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Search Engine Tips For Newbies

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Back in 1996 when ImagineNation.com was first getting started, all you had to do was build a web site and visitors would immediately show up to see what was going on. Even though our business focus has changed, we still maintain some of the early web pages because those pages are still linked to and used by certain organizations.

Today some of the major search engines index over two billion web pages. By comparison, in 1999 indexing 200 million pages was a high number. Fast Search & Transfer ASA has been making a play for Google Inc’s reputation as the web’s largest search engine. Fast said its consumer search site, AllTheWeb.com, now searches an index of 2,095,568,809 web pages, just over 20 million more than Google claims. You can bet Google will soon top this, if it hasn’t already.

So, where does this leave you: the new guy on the block? Fortunately, being found through a search engine isn’t your only way of attracting visitors; nor is it necessarily the best way. But, for this newsletter issue, we’ll talk a little about getting listed by search engines.

There are hundreds of search engines, many are simply co-branded versions of one of the major engines. Others are regional engines offering selections based on country. Engines fall into two general categories: crawlers that search the web for listings; and directories that require human intervention to create a listing.

As a rule, fewer than 5% of the search engines will provide over 90% of your referrals. And you’ll get referrals IF…. and this is a big if…. if your listing ranks in the first 10 or 20 returns. So, to get search engine referrals, get listed in the top 10 engines and get your listing to show up in the first 20 or so entries. If your site caters to a specific country, be sure to get listed in the top regional engines.

Danny Sullivan edits SearchEngineWatch.com, the ultimate search engine site, describing the major engines, how they work, and providing many submission resources. PhilB has a great resource for country based search engines.

There are many theories about how a search engine will rank your site. Since how sites are ranked is most often proprietary information, the theories are often just speculation. Your best bet is to stick to the four basics supported via the three meta tags in head of the web page and by the document itself:
1) a descriptive but brief title: IE: “Everything for bicycles, seats, peddles, frames, wheels”
2) a short and direct site description: IE: “Complete information and parts for all makes of bicycles: Bianchi, Cervelo, Gary Fisher, GT, and Iron Horse”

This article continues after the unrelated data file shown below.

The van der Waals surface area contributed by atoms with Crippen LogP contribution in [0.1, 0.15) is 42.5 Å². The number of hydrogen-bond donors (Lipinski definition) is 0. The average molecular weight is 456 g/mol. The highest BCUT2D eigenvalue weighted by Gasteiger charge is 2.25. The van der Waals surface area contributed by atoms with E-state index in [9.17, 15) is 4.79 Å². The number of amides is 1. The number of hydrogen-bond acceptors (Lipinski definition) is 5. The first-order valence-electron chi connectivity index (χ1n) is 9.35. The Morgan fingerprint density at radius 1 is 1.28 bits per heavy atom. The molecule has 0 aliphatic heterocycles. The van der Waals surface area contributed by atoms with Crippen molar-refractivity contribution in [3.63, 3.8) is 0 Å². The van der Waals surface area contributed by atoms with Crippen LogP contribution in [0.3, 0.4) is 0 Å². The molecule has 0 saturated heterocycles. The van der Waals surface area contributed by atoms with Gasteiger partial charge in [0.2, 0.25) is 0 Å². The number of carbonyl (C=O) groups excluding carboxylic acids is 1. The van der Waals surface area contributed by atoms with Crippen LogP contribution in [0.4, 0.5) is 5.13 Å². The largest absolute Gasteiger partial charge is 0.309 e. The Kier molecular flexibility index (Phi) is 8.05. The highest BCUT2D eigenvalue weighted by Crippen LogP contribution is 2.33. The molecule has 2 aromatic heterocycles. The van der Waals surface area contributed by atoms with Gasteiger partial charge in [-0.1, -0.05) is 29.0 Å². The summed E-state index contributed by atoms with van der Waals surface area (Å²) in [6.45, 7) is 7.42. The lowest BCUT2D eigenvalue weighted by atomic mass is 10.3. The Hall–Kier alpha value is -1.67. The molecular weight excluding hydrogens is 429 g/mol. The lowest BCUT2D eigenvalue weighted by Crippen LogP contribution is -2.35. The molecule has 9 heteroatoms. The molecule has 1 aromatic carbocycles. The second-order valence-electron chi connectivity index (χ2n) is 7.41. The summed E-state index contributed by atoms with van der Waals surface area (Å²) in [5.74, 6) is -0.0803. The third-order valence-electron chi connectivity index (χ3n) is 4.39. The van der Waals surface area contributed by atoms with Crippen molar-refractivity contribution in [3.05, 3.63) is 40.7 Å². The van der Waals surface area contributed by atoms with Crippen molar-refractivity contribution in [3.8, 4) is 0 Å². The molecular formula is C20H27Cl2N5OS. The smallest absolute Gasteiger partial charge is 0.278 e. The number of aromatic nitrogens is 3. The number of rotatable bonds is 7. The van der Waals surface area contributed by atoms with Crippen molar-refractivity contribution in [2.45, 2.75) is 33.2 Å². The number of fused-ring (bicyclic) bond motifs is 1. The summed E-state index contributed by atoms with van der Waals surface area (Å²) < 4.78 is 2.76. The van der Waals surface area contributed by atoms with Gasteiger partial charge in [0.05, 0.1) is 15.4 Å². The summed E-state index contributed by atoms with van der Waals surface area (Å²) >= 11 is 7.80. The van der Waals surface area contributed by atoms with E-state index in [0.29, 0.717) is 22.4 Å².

3) a list of keywords that your customer will use to make a search: IE: “Bianchi, Cervelo, Gary Fisher, GT, Iron Horse, bike parts, bike seats, bike peddles, ….etc”
4) page content that reflects all of the above

The correspondence between page content, title, description, and keywords is important. Most search engines will, in part, position a site in the returned list according to how pertinent the page info is to the information in the meta tags. This is one part of your site ranking. The keywords (phrases) are equally important. Anticipate what your potential customer will type into a search box; these are your keywords and phrases.

Another way used by some engines to rank your site seems like a Catch22. They will list according to the popularity of your site and how many other sites your site is liked to. The dilemma here is how to get popular if you can’t get listed among the top ranked referrals in your search category. This is a topic we will cover in future newsletters.

A search of the web will return many companies that offer to get your site listed in the search engines and some promise top rankings. Be cautious here. First of all, you don’t need to submit your site to thousands of engines, news groups, and bulletin boards. Second, if you do, be prepared to get flooded by e-mail offers of everything imaginable and have your e-mail address added to spam lists.

Having said that, there are many legitimate search engine listing services, some will even guarantee to maintain a top rank listing for you. These won’t be cheap; you’re going to get what you pay for here.

OK, here’s what we recommend and you need to spend a little time but no money. Concentrate on the top seven or eight engines and search from each of them using key words and phases that you think your customers will use. See what sites get returned in the first page of results. Visit these sites and view the page source. Look over the information in the three meta tags we listed above and see how your competition describes themselves. Adjust your page and meta tags accordingly and manually submit that page to the engine.

Don’t worry about being listed at the top of the page. Maintaining this position involves a battle you can’t win. You may also notice with some search engines that the very top of the page is reserved for companies that have paid for positioning. Keeping your site listed among top ranked sites will be an ongoing process. You’re always going to be tweaking tags and refining content to stay ahead.

Mel Davey is the creator of ImagineNation (http://imaginenation.com/), a full service E-Commerce Application Service Provider, offering Storefronts, Order Management Utilities, and 3rd party credit card processing.

Search Engine Tips For Newbies
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About Mel Davey
Mel Davey is the creator of ImagineNation (http://imaginenation.com/), a full service E-Commerce Application Service Provider, offering Storefronts, Order Management Utilities, and 3rd party credit card processing. WebProNews Writer
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